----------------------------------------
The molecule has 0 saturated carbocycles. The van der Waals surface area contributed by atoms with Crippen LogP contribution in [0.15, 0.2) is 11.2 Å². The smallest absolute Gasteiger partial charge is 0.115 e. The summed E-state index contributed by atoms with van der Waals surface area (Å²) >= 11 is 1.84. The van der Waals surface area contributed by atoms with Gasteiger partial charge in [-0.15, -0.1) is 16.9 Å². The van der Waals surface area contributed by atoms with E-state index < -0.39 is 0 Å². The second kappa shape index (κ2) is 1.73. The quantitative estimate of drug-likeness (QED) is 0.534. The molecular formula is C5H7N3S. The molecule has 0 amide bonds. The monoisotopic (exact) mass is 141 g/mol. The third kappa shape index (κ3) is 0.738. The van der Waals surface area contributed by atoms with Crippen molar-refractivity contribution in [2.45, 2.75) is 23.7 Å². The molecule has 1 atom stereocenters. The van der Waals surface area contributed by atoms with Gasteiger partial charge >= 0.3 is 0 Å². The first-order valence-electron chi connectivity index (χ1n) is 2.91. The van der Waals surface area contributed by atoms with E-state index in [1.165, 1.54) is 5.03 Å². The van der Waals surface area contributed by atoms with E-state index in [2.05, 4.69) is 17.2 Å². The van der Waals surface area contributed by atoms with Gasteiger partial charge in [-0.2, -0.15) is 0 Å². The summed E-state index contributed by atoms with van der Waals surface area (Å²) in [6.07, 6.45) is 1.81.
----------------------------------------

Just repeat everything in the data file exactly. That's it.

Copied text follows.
The molecule has 0 saturated carbocycles. The van der Waals surface area contributed by atoms with Crippen LogP contribution in [0.15, 0.2) is 11.2 Å². The smallest absolute Gasteiger partial charge is 0.115 e. The summed E-state index contributed by atoms with van der Waals surface area (Å²) >= 11 is 1.84. The van der Waals surface area contributed by atoms with Gasteiger partial charge in [-0.15, -0.1) is 16.9 Å². The van der Waals surface area contributed by atoms with E-state index < -0.39 is 0 Å². The second kappa shape index (κ2) is 1.73. The quantitative estimate of drug-likeness (QED) is 0.534. The molecular formula is C5H7N3S. The molecule has 0 amide bonds. The monoisotopic (exact) mass is 141 g/mol. The third kappa shape index (κ3) is 0.738. The van der Waals surface area contributed by atoms with Crippen molar-refractivity contribution in [2.45, 2.75) is 23.7 Å². The molecule has 1 atom stereocenters. The van der Waals surface area contributed by atoms with Gasteiger partial charge >= 0.3 is 0 Å². The first-order valence-electron chi connectivity index (χ1n) is 2.91. The van der Waals surface area contributed by atoms with E-state index in [1.165, 1.54) is 5.03 Å². The van der Waals surface area contributed by atoms with E-state index in [2.05, 4.69) is 17.2 Å². The van der Waals surface area contributed by atoms with Gasteiger partial charge in [-0.2, -0.15) is 0 Å². The summed E-state index contributed by atoms with van der Waals surface area (Å²) in [6.07, 6.45) is 1.81.